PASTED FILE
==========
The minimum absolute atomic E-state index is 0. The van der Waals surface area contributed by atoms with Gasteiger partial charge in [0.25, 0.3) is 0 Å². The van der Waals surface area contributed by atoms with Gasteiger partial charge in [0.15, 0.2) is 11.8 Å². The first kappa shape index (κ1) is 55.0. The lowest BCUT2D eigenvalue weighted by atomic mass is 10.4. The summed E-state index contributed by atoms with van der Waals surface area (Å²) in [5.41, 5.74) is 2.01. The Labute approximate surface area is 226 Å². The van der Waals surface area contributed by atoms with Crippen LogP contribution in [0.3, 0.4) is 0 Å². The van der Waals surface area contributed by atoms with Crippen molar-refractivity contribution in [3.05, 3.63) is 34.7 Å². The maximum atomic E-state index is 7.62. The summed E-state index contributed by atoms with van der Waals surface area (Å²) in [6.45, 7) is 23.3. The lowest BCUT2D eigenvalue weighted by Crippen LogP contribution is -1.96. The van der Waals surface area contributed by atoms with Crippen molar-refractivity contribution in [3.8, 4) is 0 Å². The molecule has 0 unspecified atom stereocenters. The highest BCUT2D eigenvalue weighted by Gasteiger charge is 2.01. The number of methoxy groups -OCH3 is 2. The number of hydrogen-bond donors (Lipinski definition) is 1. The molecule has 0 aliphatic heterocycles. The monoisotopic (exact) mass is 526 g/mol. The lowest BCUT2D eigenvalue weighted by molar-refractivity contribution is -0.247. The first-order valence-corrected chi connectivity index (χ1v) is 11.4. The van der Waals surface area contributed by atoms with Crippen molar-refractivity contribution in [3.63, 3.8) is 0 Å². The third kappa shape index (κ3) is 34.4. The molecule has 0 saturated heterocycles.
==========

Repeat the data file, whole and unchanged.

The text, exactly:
The minimum absolute atomic E-state index is 0. The van der Waals surface area contributed by atoms with Gasteiger partial charge in [0.25, 0.3) is 0 Å². The van der Waals surface area contributed by atoms with Gasteiger partial charge in [0.15, 0.2) is 11.8 Å². The first kappa shape index (κ1) is 55.0. The lowest BCUT2D eigenvalue weighted by atomic mass is 10.4. The summed E-state index contributed by atoms with van der Waals surface area (Å²) in [5.41, 5.74) is 2.01. The Labute approximate surface area is 226 Å². The van der Waals surface area contributed by atoms with Crippen LogP contribution in [0.3, 0.4) is 0 Å². The van der Waals surface area contributed by atoms with Crippen molar-refractivity contribution in [3.05, 3.63) is 34.7 Å². The maximum atomic E-state index is 7.62. The summed E-state index contributed by atoms with van der Waals surface area (Å²) in [6.45, 7) is 23.3. The lowest BCUT2D eigenvalue weighted by Crippen LogP contribution is -1.96. The van der Waals surface area contributed by atoms with Crippen molar-refractivity contribution in [3.8, 4) is 0 Å². The molecule has 0 unspecified atom stereocenters. The highest BCUT2D eigenvalue weighted by Gasteiger charge is 2.01. The number of methoxy groups -OCH3 is 2. The number of hydrogen-bond donors (Lipinski definition) is 1. The molecule has 0 aliphatic heterocycles. The monoisotopic (exact) mass is 526 g/mol. The lowest BCUT2D eigenvalue weighted by molar-refractivity contribution is -0.247. The first-order valence-corrected chi connectivity index (χ1v) is 11.4. The van der Waals surface area contributed by atoms with Crippen molar-refractivity contribution in [3.63, 3.8) is 0 Å². The third kappa shape index (κ3) is 34.4. The molecule has 0 saturated heterocycles.